You have to have several different tools, Banks said. This is one way to get the development community to voluntarily provide housing through the density bonus. Its a start.
Spreading out affordable housing has long been a vexing problem for Charlotte and other cities.
During his three years as mayor, Foxx has shied away from requiring developers to include affordable units in all projects. Such mandatory zoning has been used in places sparingly nationwide, though the affluent Washington, D.C., suburb of Montgomery County, Md., has had a mandatory affordable housing program since the 1970s.
Foxx, a Democrat, has said he hopes to offer developers incentives instead.
One such incentive is the density bonus, which would allow developers to build more units in exchange for including affordable apartments, condos or houses in their developments.
The proposed density bonus could be used in areas with residential zoning that allows three, four, five or six housing units per acre.
Wideman said an example would be a 10-acre site in which a developer would be allowed under current zoning to build a total of 30 housing units, or three per acre.
The bonus would allow for a developer to build 10 additional units, with five set aside for workforce housing. The other five additional units could be for anyone and sold at any price.
The requirements on affordability would end after 15 years.
Joe Padilla, executive public policy director of the Real Estate and Building Industry Coalition, told council members the new density bonus will provide more opportunity in areas where demand puts rents out of reach.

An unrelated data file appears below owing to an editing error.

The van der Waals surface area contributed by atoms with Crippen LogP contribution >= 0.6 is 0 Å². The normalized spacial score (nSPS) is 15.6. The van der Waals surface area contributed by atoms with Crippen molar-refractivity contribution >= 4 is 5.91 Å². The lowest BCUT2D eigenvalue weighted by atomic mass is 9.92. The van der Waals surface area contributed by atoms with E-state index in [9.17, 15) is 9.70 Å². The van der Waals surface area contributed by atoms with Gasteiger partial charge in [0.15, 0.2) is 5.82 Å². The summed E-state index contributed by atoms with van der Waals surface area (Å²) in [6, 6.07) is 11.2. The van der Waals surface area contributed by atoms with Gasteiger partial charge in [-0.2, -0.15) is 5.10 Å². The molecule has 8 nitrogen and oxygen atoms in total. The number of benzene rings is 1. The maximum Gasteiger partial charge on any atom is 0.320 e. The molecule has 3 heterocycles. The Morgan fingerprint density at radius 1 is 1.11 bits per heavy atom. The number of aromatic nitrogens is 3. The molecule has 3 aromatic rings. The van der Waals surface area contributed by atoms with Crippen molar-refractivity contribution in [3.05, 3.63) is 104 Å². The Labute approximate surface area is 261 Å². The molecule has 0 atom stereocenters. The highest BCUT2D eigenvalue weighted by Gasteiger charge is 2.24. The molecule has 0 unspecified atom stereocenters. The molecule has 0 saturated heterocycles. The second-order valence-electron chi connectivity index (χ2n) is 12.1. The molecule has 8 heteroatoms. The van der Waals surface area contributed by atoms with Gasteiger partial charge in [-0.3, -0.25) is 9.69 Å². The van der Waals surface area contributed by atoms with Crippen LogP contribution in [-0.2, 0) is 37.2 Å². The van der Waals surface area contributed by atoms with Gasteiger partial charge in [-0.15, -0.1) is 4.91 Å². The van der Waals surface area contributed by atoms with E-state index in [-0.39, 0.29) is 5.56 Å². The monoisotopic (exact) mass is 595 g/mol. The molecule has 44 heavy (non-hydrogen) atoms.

City council member John Autry, a Democrat, represents east Charlotte, where much of the citys low-income housing is clustered. He said he favors the density bonus and believes council members will approve it.
Will this solve all of the problems? No, Autry said. But its one tool for those who want to participate.
The new density bonus could disperse affordable housing, but politics among City Council members could make it difficult to keep building low-income apartments.
In June, the City Council and Foxx failed to agree on a nearly $1 billion capital plan, which would have included $60 million for affordable housing through the end of the decade. This fall, Foxx asked that council members start budget talks early, but council members voted Dec. 17 to postpone any budget talks until the spring.
Its possible that the deadlocked council might not approve a capital plan in all of 2013. That could deplete the citys Housing Trust Fund, which is used to build affordable housing.
In October, the City Council indicated it might revoke a waiver used to encourage the construction of housing for seniors and chronically homeless, giving council members more control over where such special-needs housing can be built.
The idea was that if a developer or charity needs a council-approved waiver to build a facility for the homeless, the public outcry might be so great as to paralyze any construction. Removing the waiver could make it harder for those projects to be built.